Wednesday, June 11, 2014

BSC SS #6: New York, New York! Part One

By Ann M. Martin. Published June 1991.

I HIGHLY doubt Stacey and Claudia would wear Hard Rock Cafe shirts
I have such a love/hate relationship with this book. Almost everyone bothers me, Dawn being scared-annoying, Claudia being jealous-annoying, Mary Anne and Stacey with a most ridiculous sitting plotline, and Kristy with a boring, throwaway plotline. Just, ugh. And yet…I love the New York aspect. I know, so Mary Anne of me. I lived in Connecticut for four damn years and never got to go. I know, right?! *Side-eyes parents* Obviously, I was neglected. Anyway, I enjoy reading about it.

Oh my god, the prologue is four handwritten pages of Claudia’s, full of her trademark spelling mistakes. Shoot me now. Anyway, she gets it all set up for us. They have YET ANOTHER two-week vacation coming up. What the hell, Stoneybrook schools? They had two weeks off a mere six books ago! Maybe this is the real root of Claudia’s school troubles. She’s never fucking there!

Right. The setup. Vacation. There’s an open art school in the city, and Claudia wants to go, and she can stay with Stacey at her dad’s. And then Mr. McGill says any of her other friends are welcome, too. Of course. So everybody gets permission to go, even Mallory and Jessi, when TWO books ago they weren’t even allowed into the city to visit Stacey in the hospital. Whatever. Mallory will be joining Claud at the art school, to work on her illustrations.

They make a spectacle of themselves at the train station in Stoneybrook. Everyone’s entire families come to see them off, and Kristy’s brings Shannon (the dog), and Mary Anne brings Tigger. What the fuck? Do you people know how to behave in public? The parents all start talking together, and the girls worry they’re going to change their minds about letting them go. But they don’t, and the girls get safely on the train. Where Mary Anne pulls out her guidebooks. Sigh.

So the girls aren’t all staying at Mr. Gill’s; half of them are staying at Laine’s. Nice of you to invite everyone when you couldn’t actually accommodate them, Ed. Stacey (obviously), Claudia, and Dawn will be staying with Stacey’s dad, and the others will be at Laine’s. Everyone goes over to Laine’s to get them settled in, and while they’re there, the doorbell rings. It’s the Harringtons, who have switched apartments with Laine’s neighbors upstairs, while they go stay at their place in England. And what do you know; they’re staying for two weeks, just like the BSC. And they have two stereotypically perfect British children, Alistaire and Rowena. But oh noes! The Harringtons do something with the government, and will be working the whole time. So they wonder if Laine’s parents know of a good nanny service. Laine’s all, I do! So they discuss it, and say they’d like to hire two of the girls to show the kids around the city. The girls decide on Stacey and Mary Anne.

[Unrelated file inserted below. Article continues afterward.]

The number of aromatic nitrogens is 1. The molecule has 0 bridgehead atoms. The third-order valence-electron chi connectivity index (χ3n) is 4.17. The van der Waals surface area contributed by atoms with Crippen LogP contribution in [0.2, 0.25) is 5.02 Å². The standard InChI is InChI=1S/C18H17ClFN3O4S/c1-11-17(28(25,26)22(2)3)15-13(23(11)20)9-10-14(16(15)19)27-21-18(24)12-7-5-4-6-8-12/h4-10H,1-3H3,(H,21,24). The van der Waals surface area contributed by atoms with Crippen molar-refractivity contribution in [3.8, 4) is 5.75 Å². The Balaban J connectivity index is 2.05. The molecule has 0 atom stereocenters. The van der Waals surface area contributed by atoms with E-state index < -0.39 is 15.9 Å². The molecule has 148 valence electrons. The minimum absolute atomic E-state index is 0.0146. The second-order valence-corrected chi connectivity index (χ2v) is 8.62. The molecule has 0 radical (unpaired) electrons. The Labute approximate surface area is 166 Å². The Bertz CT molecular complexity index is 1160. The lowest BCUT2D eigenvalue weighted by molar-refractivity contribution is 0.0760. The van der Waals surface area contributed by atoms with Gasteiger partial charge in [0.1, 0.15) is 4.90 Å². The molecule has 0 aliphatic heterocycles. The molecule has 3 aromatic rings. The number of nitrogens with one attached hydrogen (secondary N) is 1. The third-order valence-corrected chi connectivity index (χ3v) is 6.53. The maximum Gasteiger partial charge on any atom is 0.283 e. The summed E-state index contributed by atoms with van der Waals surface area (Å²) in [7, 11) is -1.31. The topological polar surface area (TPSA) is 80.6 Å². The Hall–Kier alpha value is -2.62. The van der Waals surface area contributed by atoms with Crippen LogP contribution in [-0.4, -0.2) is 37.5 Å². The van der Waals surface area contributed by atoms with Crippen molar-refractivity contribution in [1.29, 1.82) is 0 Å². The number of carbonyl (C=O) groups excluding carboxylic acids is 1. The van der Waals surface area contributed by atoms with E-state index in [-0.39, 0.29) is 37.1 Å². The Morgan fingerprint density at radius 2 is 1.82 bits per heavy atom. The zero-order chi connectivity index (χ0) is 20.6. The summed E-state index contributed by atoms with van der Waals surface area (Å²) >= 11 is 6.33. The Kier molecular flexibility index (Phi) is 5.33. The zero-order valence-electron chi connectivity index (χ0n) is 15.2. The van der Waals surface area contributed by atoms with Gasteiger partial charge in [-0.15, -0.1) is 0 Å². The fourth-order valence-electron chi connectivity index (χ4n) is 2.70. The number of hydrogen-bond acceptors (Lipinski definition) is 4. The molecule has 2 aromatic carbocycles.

So Dawn has turned into a huge, irritating scaredy-cat, for some fucking reason. She wasn’t frightened any of the other times she’s been to New York. I guess they just didn’t have anything else for her to do? She completely freaks out over every little noise, and thinks she sees criminals everywhere. Then she doesn’t want to leave the apartment, or later the restaurant they go to for dinner. And the next day, she decides to not leave the apartment at all. Kristy takes pity and comes over to baby-sit her.

Stacey and Mary Anne have their first day with Alistaire and Rowena, and the kids want to go to Central Park. They read about it in a book. First they go to the children’s zoo. Stacey says the cost is ten cents a person, and always will be. I don’t know where you pulled that from, Stacey (Ann). It may have been at the time, but Google tells me now you can only get into the children’s zoo with admission to the main zoo. And the cost is currently $12 for adults and $7 for kids, if you’re wondering. I also learned all about the history of the zoo. It’s interesting. Anyway. Then they go to the main zoo. They buy some toys (the Harringtons gave them a whole wad of cash). They have lunch, and climb all over the Alice in Wonderland statue. Good day.

Claudia and Mal go to their first day at Falny (or Fine Arts League of New York, but Falny is what the cool kids call it). Claudia is ready to pee her pants, because their teacher is going to be McKenzie Clarke, some famous artist. She calls him Mac in her head. When they arrive, there’s a circle of drawing tables around about thirty boxes all thrown together. Mac comes in, and tells them their assignment for the day is to draw the boxes. Claudia’s all, wtf? How boring. But she does it, and does it quickly, while Mal struggles. By the time Mac gets to Claud, she’s done and ready for the next task. But Mac just tells her she went too fast, and to do it again. This goes on pretty much all day, while he just keeps telling Mal “fine”. Claudia is crushed, and wonders if she came all the way to New York to find out she sucks.